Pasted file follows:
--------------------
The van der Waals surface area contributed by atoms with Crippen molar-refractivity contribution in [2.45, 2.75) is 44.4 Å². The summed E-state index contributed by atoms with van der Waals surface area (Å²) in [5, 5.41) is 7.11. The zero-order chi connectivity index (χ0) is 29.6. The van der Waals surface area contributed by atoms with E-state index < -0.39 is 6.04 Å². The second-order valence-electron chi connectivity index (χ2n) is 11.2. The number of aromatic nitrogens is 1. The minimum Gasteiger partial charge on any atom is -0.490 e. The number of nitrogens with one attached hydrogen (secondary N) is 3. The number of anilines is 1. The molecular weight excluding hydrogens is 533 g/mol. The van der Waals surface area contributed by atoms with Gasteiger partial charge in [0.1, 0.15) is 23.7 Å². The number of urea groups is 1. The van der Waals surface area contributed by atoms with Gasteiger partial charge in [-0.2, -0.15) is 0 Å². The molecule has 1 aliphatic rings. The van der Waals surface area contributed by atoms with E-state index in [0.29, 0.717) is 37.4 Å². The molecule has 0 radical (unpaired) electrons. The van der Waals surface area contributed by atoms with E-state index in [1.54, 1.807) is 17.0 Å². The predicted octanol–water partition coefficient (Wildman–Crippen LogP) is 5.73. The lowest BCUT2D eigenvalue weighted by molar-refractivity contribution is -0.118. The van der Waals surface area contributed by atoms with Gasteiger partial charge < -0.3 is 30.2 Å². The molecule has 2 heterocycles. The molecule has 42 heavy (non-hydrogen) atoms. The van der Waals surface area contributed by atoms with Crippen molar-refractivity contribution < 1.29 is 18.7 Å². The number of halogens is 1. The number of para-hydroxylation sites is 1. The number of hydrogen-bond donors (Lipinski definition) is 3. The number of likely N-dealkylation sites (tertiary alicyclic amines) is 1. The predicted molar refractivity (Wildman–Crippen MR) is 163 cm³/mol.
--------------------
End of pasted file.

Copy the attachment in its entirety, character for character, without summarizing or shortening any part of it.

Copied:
The van der Waals surface area contributed by atoms with Crippen molar-refractivity contribution in [2.45, 2.75) is 44.4 Å². The summed E-state index contributed by atoms with van der Waals surface area (Å²) in [5, 5.41) is 7.11. The zero-order chi connectivity index (χ0) is 29.6. The van der Waals surface area contributed by atoms with E-state index < -0.39 is 6.04 Å². The second-order valence-electron chi connectivity index (χ2n) is 11.2. The number of aromatic nitrogens is 1. The minimum Gasteiger partial charge on any atom is -0.490 e. The number of nitrogens with one attached hydrogen (secondary N) is 3. The number of anilines is 1. The molecular weight excluding hydrogens is 533 g/mol. The van der Waals surface area contributed by atoms with Gasteiger partial charge in [0.1, 0.15) is 23.7 Å². The number of urea groups is 1. The van der Waals surface area contributed by atoms with Gasteiger partial charge in [-0.2, -0.15) is 0 Å². The molecule has 1 aliphatic rings. The van der Waals surface area contributed by atoms with E-state index in [0.29, 0.717) is 37.4 Å². The molecule has 0 radical (unpaired) electrons. The van der Waals surface area contributed by atoms with E-state index in [1.54, 1.807) is 17.0 Å². The predicted octanol–water partition coefficient (Wildman–Crippen LogP) is 5.73. The lowest BCUT2D eigenvalue weighted by molar-refractivity contribution is -0.118. The van der Waals surface area contributed by atoms with Gasteiger partial charge < -0.3 is 30.2 Å². The molecule has 2 heterocycles. The molecule has 42 heavy (non-hydrogen) atoms. The van der Waals surface area contributed by atoms with Crippen molar-refractivity contribution < 1.29 is 18.7 Å². The number of halogens is 1. The number of para-hydroxylation sites is 1. The number of hydrogen-bond donors (Lipinski definition) is 3. The number of likely N-dealkylation sites (tertiary alicyclic amines) is 1. The predicted molar refractivity (Wildman–Crippen MR) is 163 cm³/mol.